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Seattle Sonics Throwback Thursday - Head Coach, Lenny Wilkens

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This is the week, in 1977, that Lenny Wilkens took over the 5-17 Seattle Supersonics, turning them into an NBA Finals team. In Wilkins' prior stints as the Sonics coach he was both a player and coach, but not this time.

Lenny Wilkins: player, player-coach, coach
Lenny Wilkins: player, player-coach, coach
Tasos Katopodis/Getty Images

This throwback Thursday goes back to 1977. Lenny Wilkens had been a 9-time all-star player, then was a player-coach (yes, both) with the Sonics and Blazers. Wilkens stayed on one more year with the Blazers as their coach. The following year he became the Sonics director of player personnel. Lenny Wilkens took over Sonics coaching duties early in the 1977-78 season.

On November 30, 1977, Lenny Wilkens took over the coaching duties of a 5-17 team. Lenny Wilkens' Sonics ran off six straight wins to start his tenure, the first four on the road. The Sonics lost one game, and then won five more in a row.

For me, this was a very exciting and hopeful week as a Seattle Sonics fan. I hoped he could get them into the playoffs. Wilkins went 42-18 to finish out the Sonics regular season, with the team finishing 47-35.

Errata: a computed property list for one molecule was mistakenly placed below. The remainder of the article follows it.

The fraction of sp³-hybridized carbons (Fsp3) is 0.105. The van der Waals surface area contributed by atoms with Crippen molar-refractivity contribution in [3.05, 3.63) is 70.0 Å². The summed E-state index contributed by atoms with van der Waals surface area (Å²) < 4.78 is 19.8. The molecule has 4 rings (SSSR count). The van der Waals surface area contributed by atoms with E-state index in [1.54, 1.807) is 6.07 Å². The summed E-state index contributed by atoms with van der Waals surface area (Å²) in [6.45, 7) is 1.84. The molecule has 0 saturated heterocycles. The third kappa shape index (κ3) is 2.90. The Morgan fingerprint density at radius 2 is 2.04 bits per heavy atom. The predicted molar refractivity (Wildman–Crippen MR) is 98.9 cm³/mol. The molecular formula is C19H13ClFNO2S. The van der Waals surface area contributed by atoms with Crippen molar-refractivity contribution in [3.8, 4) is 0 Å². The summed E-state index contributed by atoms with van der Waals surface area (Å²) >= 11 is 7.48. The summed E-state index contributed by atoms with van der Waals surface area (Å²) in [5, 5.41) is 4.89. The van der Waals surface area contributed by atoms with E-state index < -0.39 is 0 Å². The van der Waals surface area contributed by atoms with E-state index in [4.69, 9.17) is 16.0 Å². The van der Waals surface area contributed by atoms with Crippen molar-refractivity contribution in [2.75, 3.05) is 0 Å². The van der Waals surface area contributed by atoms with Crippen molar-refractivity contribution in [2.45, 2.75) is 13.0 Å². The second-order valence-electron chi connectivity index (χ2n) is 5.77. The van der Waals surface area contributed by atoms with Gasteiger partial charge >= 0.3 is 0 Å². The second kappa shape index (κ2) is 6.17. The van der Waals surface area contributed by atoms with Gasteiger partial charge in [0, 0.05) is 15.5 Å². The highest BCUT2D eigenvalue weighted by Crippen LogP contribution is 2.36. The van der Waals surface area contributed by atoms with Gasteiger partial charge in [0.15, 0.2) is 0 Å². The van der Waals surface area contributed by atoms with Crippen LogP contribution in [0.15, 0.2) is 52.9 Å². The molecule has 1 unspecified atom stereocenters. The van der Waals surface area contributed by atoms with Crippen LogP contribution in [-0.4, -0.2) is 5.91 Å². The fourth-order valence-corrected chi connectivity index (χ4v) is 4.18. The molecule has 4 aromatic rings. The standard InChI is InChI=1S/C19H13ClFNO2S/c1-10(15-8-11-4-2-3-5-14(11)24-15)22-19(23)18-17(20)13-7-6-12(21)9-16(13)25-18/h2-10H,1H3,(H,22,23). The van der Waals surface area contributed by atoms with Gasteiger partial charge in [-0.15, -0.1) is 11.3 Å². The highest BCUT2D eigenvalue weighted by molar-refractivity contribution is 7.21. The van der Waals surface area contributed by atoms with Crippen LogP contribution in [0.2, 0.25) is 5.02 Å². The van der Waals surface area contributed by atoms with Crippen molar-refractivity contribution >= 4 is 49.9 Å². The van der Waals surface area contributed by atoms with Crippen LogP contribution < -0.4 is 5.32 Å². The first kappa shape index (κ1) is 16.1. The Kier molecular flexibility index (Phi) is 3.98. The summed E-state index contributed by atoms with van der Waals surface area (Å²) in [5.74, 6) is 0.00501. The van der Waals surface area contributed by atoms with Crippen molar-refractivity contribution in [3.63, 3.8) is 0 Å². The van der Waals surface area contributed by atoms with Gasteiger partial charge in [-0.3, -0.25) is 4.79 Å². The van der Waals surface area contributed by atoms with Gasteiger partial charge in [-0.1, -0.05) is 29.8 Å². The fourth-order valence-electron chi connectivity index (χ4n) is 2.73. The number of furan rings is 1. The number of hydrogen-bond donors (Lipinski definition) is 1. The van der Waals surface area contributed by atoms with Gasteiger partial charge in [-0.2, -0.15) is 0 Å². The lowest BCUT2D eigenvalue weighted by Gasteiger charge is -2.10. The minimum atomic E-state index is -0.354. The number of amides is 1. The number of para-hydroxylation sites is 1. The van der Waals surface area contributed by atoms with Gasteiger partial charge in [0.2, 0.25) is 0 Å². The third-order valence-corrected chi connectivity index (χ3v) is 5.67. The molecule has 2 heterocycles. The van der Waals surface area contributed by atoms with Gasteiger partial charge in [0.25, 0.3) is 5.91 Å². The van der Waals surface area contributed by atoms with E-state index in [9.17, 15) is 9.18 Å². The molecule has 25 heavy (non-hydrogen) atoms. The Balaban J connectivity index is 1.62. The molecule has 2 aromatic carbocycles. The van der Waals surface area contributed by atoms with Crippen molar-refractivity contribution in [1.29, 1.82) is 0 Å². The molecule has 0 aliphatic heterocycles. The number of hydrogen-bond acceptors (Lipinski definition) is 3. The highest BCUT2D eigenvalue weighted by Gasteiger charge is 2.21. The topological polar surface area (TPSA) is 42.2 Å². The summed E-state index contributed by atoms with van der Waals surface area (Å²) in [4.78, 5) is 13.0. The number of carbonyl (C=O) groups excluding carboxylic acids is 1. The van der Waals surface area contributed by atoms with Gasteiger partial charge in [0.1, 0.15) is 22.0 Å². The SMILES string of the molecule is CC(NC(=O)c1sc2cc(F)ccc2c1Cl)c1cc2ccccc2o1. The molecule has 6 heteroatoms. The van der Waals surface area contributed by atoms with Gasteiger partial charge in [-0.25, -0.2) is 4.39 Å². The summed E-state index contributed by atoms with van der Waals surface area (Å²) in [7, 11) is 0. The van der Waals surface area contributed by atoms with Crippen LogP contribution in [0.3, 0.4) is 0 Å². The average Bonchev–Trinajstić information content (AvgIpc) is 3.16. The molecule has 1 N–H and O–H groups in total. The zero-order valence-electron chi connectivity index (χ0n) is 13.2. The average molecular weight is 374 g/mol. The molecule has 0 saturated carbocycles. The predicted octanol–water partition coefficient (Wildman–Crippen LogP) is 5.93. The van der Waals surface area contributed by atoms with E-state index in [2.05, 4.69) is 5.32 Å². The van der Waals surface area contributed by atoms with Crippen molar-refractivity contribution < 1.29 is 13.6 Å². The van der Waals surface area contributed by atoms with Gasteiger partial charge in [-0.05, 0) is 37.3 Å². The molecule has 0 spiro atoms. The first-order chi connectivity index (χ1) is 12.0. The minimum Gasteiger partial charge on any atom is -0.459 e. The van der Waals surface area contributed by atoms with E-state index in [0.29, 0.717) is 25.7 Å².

In the playoffs, Lenny's Sonics were red hot; beating the Lakers in the first round 2-1, beating the Blazers in the second round 4-2, beating the Nuggets in the Western Conference Finals 4-2, then losing to the Bullets in the NBA Finals 3-4.

Wilkens returned to Seattle in May, 1977 as director of player personnel. But 22 games into the 1977-78 season, with the Sonics at 5-17 under Bob Hopkins, Wilkens moved into the head coaching role. He then engineered a remarkable turnaround, guiding the team to the NBA Finals that season and then to an NBA championship the following year by defeating a favored Washington Bullets team led by Elvin Hayes and Wes Unseld. Using a team-oriented philosophy, Wilkens crafted a championship club out of a competent but unspectacular unit that included Gus Williams, Dennis Johnson, Jack Sikma, Fred Brown, John Johnson and Lonnie Shelton.

"I still remember when I took over that team," he recalled in 1994. "I had heard general managers and other people say it was the worst team ever. And when I turned them around, all of a sudden everyone said, 'Well, we all knew they had the talent.'" (NBA.com)

This was not the first time Wilkens was the Sonics coach. At the age of 32, Lenny Wilkens began his NBA coaching career with the Seattle Sonics in the 1969-70 season, as a player-coach. He also lead the league in assists that same year, with 683. Lenny was a player-coach five of six seasons with Seattle and Portland, bringing Seattle its first winning season in the 1971-72 season, and again lead the league in assists, with 766.

Wilkens finished his Hall of Fame coaching career in 2005 with 1332 wins and 1155 losses.

Wilkens ended his 15-year Hall of Fame playing career in the 1974-75 season, at the age of 37.
37 years later, I ask the poll question: what player today could also coach his team?